Council Asks For Community Feedback

21 December 2016

Inverell Shire Council‟s latest newsletter will arrive in to letterboxes over the next week asking for residents to provide feedback to a potential increase in general rates.

It‟s the first time since its formation in 1979 that Inverell Shire Council has sought to apply for a rate rise, known as a Special Rate Variation.

While the timing of the community consultation may not be considered ideal, Inverell Shire Council mayor Paul Harmon explained the timeline for the Special Rate Variation has been set by the Independent Pricing and Regulatory Tribunal (IPART).

Cr Harmon says the Long Term Financial Plan tabled at the October meeting revealed a deficit of $13.66 million in Council‟s General Fund for the period 2017-18 to 2025-26, which would have a pronounced impact on the ability to maintain roads and infrastructure to current levels.

“As things currently stand, Council‟s revenue is regulated under the Rate Pegging system, which is set by IPART, which means to increase rate levels above the Rate Peg, Council must apply to IPART”.

“At our November Council meeting, councillors voted to seek a Special Rate Variation, to increase the general rates by 14.25 per cent, to be phased in over a three-year period”.

If approved, the rate increase would generate $13.66 million over the period to June 2026, with $10.12 million allocated to the Shire‟s regional and shire road network.

“Without the Special Rate Variation, Council will not be able to continue to deliver the current standard of service delivery”.

“Being determined Fit for the Future last September was a significant milestone for our Shire,” Cr Harmon said.

Under the Fit for the Future reforms, councils across the State had to meet a series of „fitness‟ criteria relating to scale, capacity and financial health.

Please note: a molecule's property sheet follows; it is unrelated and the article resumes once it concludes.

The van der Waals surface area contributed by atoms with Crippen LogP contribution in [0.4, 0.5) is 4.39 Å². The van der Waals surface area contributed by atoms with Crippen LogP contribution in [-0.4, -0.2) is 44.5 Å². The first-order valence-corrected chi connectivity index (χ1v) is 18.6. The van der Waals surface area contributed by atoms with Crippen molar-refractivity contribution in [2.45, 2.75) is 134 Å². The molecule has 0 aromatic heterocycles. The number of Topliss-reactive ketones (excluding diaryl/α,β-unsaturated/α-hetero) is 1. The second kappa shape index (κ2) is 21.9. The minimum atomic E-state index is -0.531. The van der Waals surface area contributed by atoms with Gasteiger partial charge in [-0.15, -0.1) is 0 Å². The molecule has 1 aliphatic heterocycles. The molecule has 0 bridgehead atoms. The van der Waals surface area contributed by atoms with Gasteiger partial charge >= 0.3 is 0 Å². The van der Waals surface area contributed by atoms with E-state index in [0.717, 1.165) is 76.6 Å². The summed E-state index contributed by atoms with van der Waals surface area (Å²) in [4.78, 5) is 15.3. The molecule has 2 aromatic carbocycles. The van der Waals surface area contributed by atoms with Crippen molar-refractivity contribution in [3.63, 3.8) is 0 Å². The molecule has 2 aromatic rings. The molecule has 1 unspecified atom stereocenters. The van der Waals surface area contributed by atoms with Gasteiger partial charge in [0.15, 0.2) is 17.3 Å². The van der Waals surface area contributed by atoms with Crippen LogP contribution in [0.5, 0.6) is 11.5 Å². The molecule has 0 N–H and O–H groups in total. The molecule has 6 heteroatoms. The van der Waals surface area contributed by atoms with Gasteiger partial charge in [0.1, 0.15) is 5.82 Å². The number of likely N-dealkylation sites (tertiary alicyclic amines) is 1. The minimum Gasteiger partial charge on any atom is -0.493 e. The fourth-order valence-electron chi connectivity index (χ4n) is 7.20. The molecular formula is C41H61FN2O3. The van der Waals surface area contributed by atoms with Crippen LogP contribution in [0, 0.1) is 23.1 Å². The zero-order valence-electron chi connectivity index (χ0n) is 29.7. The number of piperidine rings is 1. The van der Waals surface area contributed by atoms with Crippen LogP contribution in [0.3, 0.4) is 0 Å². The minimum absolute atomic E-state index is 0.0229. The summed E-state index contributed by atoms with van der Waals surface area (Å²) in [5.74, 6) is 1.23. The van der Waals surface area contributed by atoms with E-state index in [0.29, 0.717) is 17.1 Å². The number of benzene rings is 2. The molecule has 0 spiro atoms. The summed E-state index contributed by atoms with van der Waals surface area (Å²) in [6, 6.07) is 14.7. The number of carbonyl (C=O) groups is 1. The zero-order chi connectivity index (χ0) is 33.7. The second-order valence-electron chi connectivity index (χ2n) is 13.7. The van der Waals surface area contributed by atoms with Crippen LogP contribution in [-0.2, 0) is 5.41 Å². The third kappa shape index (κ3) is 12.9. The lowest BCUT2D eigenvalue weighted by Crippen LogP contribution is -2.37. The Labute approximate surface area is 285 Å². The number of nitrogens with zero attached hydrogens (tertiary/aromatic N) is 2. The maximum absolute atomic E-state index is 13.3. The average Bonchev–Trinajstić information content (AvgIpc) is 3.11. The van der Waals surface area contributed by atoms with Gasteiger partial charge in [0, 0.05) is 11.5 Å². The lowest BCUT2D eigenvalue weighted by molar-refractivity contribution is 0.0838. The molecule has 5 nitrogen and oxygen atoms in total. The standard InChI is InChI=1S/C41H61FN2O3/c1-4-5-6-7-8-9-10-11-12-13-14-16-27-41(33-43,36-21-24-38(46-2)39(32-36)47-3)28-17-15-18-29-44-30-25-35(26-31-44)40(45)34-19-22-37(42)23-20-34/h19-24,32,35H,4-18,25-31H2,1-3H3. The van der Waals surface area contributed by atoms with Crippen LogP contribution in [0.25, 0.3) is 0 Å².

“Even though our Shire was declared Fit for the Future, we still have much work to do to meet all seven of the Fit for the Future benchmarks and be independently and financially viable as a Council,” Cr Harmon explained.

“In recent years, Council has been working hard to improve operational efficiency by reducing electricity costs, decreasing our governance and administration expenses and also making improvements to workplace safety to bring down Workers Compensation premiums”.

While a rate rise is never welcome, we believe a Special Rate Variation is necessary to meet the needs of the community”.

To gather community feedback on the rate rise proposal, Council has enlisted the University of Technology Sydney and Galaxy Research to conduct a random survey of residents and also host a two-day community panel session in January.

“The University has conducted these panel sessions with rural and regional communities right across Australia and they select a representative sample of the community to participate”.

An online survey is also available at the Council website and residents can also provide feedback via a free internet kiosk at Inverell Library, post or email.

Information brochures regarding the proposal and how it impacts on ratepayers throughout the shire can be found at the Council Administration Centre, Inverell Library, Yetman Store, Gilgai Store, Ashford Post Office and Delungra Post Office. Copies are also available on our Special Rate Variation page.

Image MR SpecialRateVariation
Image: Inverell Shire Council Library Manager Sonya Lange with mayor Paul Harmon and the free internet kiosk for residents to provide confidential feedback.

Media Enquiries:
Fiona Adams
Inverell Shire Council
PO Box 138
Inverell NSW 2360
02 6728 8283 | This email address is being protected from spambots. You need JavaScript enabled to view it.